Recently Tauber students examined operations at Delta Airlines, Shinola Detroit, Sunset Produce, and Zingerman’s Mail Order. This past spring, students toured facilities in Italy as part of the International Tauber Trek and in 2018, students were able to participate in similar plant tours in Germany. While taking these behind-the-scenes tours, students put their coursework into action by conducting rapid plant assessments which provide companies with a lean state measurement to identify improvements and target next steps for lean transformation.

More opportunities for leadership can be found with the student-led Tauber Leadership Speaker Series — featuring experts from leading companies like PwC, Dell, and Nissan — which gives students the chance to reinforce their industry connections. Students also plan the Tauber Institute’s annual Global Operations Conference, and in 2018 invited keynote speakers that included LLamasoft’s Co-Founder and Chief Strategy Officer Toby Brzoznowski, Microsoft’s Corporate VP Worldwide Operations Mary Ellen Smith and McKinsey Partner Russell Hensley.

Tailoring Programs to Meet Industry Needs

Tauber Institute student teams are made up of at least one graduate engineering student and at least one MBA student. This enables an interaction and exchange of ideas that takes advantage of the strengths of each discipline. Students use their hands-on coursework and experiences to make real-world decisions and recommendations rather than simply solving hypothetical problems. They learn by thinking, doing, experimenting, and reflecting upon the impact of their actions.

The hands-on approach also extends to new data analytics topics that have been incorporated into the program. After being introduced to big data and machine learning, students roll up their sleeves and use Tableau for data visualization and Microsoft’s Azure platform for Machine Learning.

A key challenge for the Tauber Institute is evolving in an ever-changing job market that favors innovation. As the economy and student interests change, Tauber strives to make sure that a well-balanced group of industry project sponsors is represented. Recent outreach and research indicate increased student interest in energy companies, food and beverage companies, consumer packaged goods, as well as sustainability solutions across industries.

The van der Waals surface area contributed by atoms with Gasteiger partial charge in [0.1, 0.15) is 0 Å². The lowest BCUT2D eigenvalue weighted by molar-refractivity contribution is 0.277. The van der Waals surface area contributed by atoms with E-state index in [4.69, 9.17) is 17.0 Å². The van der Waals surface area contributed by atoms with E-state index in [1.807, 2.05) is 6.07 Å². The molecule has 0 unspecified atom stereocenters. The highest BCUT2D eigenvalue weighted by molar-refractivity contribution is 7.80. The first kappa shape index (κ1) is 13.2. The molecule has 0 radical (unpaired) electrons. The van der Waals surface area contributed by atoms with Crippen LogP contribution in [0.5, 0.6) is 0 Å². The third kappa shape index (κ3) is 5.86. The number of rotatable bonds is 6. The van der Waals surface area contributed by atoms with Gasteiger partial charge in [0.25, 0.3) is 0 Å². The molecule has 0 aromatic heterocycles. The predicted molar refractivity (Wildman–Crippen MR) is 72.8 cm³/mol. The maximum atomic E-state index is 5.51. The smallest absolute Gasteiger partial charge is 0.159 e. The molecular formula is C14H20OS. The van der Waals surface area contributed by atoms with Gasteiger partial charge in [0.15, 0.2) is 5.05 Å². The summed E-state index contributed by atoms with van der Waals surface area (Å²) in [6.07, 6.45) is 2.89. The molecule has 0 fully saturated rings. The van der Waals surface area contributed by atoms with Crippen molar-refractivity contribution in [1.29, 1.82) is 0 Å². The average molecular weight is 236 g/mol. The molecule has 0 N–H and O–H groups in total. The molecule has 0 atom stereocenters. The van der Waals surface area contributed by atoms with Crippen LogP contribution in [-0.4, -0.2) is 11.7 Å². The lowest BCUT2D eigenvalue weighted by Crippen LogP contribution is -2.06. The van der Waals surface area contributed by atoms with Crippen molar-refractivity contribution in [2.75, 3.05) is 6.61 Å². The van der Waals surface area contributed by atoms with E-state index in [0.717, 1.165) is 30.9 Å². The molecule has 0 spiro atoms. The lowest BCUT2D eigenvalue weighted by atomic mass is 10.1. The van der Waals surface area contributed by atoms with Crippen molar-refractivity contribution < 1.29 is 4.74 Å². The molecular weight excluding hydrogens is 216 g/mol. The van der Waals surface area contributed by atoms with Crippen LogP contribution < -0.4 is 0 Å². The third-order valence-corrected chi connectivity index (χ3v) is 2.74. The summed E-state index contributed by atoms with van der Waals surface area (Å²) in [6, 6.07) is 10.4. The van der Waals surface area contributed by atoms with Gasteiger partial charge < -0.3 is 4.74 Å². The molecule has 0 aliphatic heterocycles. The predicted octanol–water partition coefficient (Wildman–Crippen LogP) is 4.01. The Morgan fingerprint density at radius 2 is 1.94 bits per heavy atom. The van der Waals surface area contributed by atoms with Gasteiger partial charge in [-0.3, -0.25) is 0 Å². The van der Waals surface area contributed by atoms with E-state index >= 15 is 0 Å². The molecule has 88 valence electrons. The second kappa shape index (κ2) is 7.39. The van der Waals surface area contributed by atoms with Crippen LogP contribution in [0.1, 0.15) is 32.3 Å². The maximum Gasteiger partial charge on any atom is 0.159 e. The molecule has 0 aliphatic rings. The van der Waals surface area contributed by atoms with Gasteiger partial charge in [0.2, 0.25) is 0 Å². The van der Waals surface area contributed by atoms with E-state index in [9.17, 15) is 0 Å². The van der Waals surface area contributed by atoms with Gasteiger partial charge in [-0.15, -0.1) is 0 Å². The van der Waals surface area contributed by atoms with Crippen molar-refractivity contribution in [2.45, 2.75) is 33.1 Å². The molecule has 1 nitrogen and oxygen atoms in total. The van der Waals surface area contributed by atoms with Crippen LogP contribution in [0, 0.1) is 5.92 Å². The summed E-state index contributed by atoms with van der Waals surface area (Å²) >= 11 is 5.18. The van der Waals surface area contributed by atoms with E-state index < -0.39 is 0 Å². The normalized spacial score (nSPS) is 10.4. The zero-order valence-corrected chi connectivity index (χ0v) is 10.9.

To remain effective and on the leading edge, Tauber relies on its LeadershipAdvantageSM modules. Students participate in an intensive multi-week simulation that introduces the basic concepts of how a business works and allows them to begin honing skills by working in multi-disciplinary teams, in a cross-functional setting, in the face of ambiguity. Tauber Institute Business Co-Director Damian Beil describes the resulting pedagogy as “more hands-on and experiential than ever before.” The Tauber Institute works closely with an Industry Advisory Board to ensure the program consistently prepares leaders to address Industry’s most pressing challenges.

Diana Crossley believes one of the reasons for Tauber’s ongoing success is its focus on evolution and timely change. For example, Tauber has recently added projects focusing on big data analysis. “This is a wonderful fit for us since there is a strong demand for analysis. Having data is one thing, but you need specialists who understand how to interpret and manipulate it in order to get to actionable results.”

The Tauber teams’ access to extensive academic resources has come to be recognized by sponsoring companies as a real benefit. Each student team coordinates with two faculty advisors, one from the Ross School of Business and one from the College of Engineering; a communications coach who reviews papers and presentations; and a team-dynamics coach who ensures that the students mesh together to form a successful team.

“We try to impart soft skills through year-round modules because those are the skills that will enable our students to get ahead,” Crossley says. “So while they are earning their MBA or Master’s in Engineering, they use their electives for courses in the opposite school and go through training in our Leadership AdvantageSM Program. We offer operations-efficiency and leadership modules to prepare students by further cultivating their skills, teamwork capability, cultural awareness, and business relationships.” Tauber’s Advisory Board believes that in order for its students to have a competitive advantage, this unique leadership training is a must. And as a result, many leading global companies seek to interview and hire Tauber students and alumni.

Learn more about the Tauber Institute for Global Operations at tauber.umich.edu.

Theresa Ceccarelli Tauber Institute, Industry TodayABOUT THE AUTHOR:
Theresa Ceccarelli | Marketing Manager
Tauber Institute for Global Operations, University of Michigan
Theresa is the marketing manager of the Tauber Institute for Global Operations. She has over 20 years of experience providing strategic marketing, leadership and management for all efforts related to the workforce development function in the engineering, business, and IT sectors. She holds a PhD and MA from Wayne State University and a BA from Michigan State University.